Frank Adibgton:  Who are some folks that stand out from your years in the archery business?

It probably sounds like name-dropping to begin to name them all and they are so legendary in my time.   You can’t have been involved in Archery and Bowhunting for over 50 years as I have without having met, dealt, hunted, shot arrows, socialized, been involved with Indoor commercial lanes, early AMO boards, Standards committees, and other planned programs to grow our sport, without having developed friendships with the giants of the Industry.

November Bear Archery sales meeting 1962.. Standing, l to r. Dick Mauch, Al Dawson, Roger Thompson, Glenn St. Charles, Doug Walker, Bill Tutt, John Downey,Ralph McCoy, and Bob Winquist. Seated in front, L to R. Clayton Shenk, Ed Marker, Bill Stewart, Fred Bear, Charley Kroll, and Don Koch.

 

BearArchery  had a group of Sales Reps to which I proudly belonged and I recall a fine Compliment I heard given to Fred Bear about the entire group by Margaret “Rick” Cooley.  We were all a great family, and it was not work, it was fun being a part of Bear with the likes of Doug Walker, Glenn St. Charles, Howard Valentine, Bill Sparks, Bob Blair, Ralph McCoy, Bob Winquist, Bob Kelly, Charley Kroll, Roger “Tommy” Thompson, Al Dawson, Bob Ellis, Doug Morgan, Ed Marker, Frank Scott, Clayton Shenk, Hugh “Hoss” Blackburn, Dale Marcy, Jim Pickering, and Sherwood Schoch.   Backing us at the factory in Grayling were very capable friends, Don Sherwin, Plant manager who supervised the construction of a redesigned much improved new razorhead machine.   Howie Hatfield, Service dept. manager handled warrantys & repairs; Bob Smock, purchasing dept.   I spent considerable time and learned much from our bowyers, first Bill Stewart and later Owen Jeffrey.  Bear department heads were Ken Reed, arrows; Tete Hansen, Leather; Tom Peterson, the big punch card accounting machine; Marion (fox’y) Fox, all around maintenance, and his wife, Mildred in the arrow dept. fletched the best arrows; Fred’s, Secretary Miss Lillian Hill, “Gabe” Gabler, Roy (credit manager, Scrooge) Roper, & Don Koch, Comptroller.   These were Dept. Heads and just a few of the people I worked closely with.  Having a senior moment, trying to remember the name of the dear gal who ran the Telephone switchboard.   She died too young with a fast moving cancer.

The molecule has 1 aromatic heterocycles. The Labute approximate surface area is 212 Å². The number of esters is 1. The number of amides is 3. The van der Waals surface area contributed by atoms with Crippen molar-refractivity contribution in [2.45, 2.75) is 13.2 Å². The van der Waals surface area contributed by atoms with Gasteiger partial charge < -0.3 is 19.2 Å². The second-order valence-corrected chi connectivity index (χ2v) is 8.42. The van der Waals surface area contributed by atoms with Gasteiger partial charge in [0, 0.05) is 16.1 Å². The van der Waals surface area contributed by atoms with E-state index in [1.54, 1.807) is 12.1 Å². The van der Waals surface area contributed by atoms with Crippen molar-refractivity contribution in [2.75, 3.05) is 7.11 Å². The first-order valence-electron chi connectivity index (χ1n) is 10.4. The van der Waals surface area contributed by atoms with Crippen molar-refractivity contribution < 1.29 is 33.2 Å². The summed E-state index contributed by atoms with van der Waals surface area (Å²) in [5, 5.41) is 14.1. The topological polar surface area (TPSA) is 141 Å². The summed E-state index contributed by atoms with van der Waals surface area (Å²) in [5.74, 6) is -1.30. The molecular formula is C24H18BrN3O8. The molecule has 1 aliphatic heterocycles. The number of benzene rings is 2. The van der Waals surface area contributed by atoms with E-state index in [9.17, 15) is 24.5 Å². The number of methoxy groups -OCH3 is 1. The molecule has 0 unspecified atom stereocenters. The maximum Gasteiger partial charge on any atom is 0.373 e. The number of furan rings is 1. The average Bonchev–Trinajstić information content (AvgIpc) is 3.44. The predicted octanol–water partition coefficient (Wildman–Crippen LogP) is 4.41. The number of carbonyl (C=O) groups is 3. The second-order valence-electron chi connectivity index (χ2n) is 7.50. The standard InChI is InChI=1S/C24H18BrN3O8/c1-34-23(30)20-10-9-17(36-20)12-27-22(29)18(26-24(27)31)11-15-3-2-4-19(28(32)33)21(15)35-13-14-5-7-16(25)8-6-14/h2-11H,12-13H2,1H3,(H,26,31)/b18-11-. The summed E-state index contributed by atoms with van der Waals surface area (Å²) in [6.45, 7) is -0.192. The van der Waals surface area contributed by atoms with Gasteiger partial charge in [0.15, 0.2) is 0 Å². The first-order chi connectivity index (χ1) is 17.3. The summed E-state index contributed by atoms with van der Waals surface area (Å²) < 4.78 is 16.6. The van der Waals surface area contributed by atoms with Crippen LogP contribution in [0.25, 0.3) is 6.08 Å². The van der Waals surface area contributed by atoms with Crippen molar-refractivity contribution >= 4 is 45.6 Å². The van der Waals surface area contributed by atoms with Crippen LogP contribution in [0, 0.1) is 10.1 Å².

I met Howard Hill during an evening dinner meal in the Hotel dining room following his shooting demonstration at the First Las Vegas NFAA Colt Sahara tournament, March 16-20, 1962.    Dale Marcy was Howard’s thrower that day.   Dale, Roy Bryan and I hunted together from the Little Delta Cabin in August 1964.     That trip would fill a chapter if I ever wrote a book.

Fred introduced me to William (Bill) Folberth during the 1963 NSGA McCormick place show, Bill held a number of patents, one of his first being the Automobile windshield wipers.  He also had patented the center shot bow.   He told me Fred Bear was the only manufacturer who ever paid his royalties to use that patent.  If my memory is correct, Gene Jones won his first NFAA national shooting a Folberth center shot bow.    Bill invited Fred and me to his room at the hotel to view a detailed working model of a Wankel fully rotary engine and we discussed how much more efficient it was that what was presently powering my airplane and automobiles.   Bill Folberths bow with a slot directly in the middle is pictured in the article by L.A. Quayle, titled ‘Another Archery Paradox’, September 1939 issue of Ye Sylvan Archer.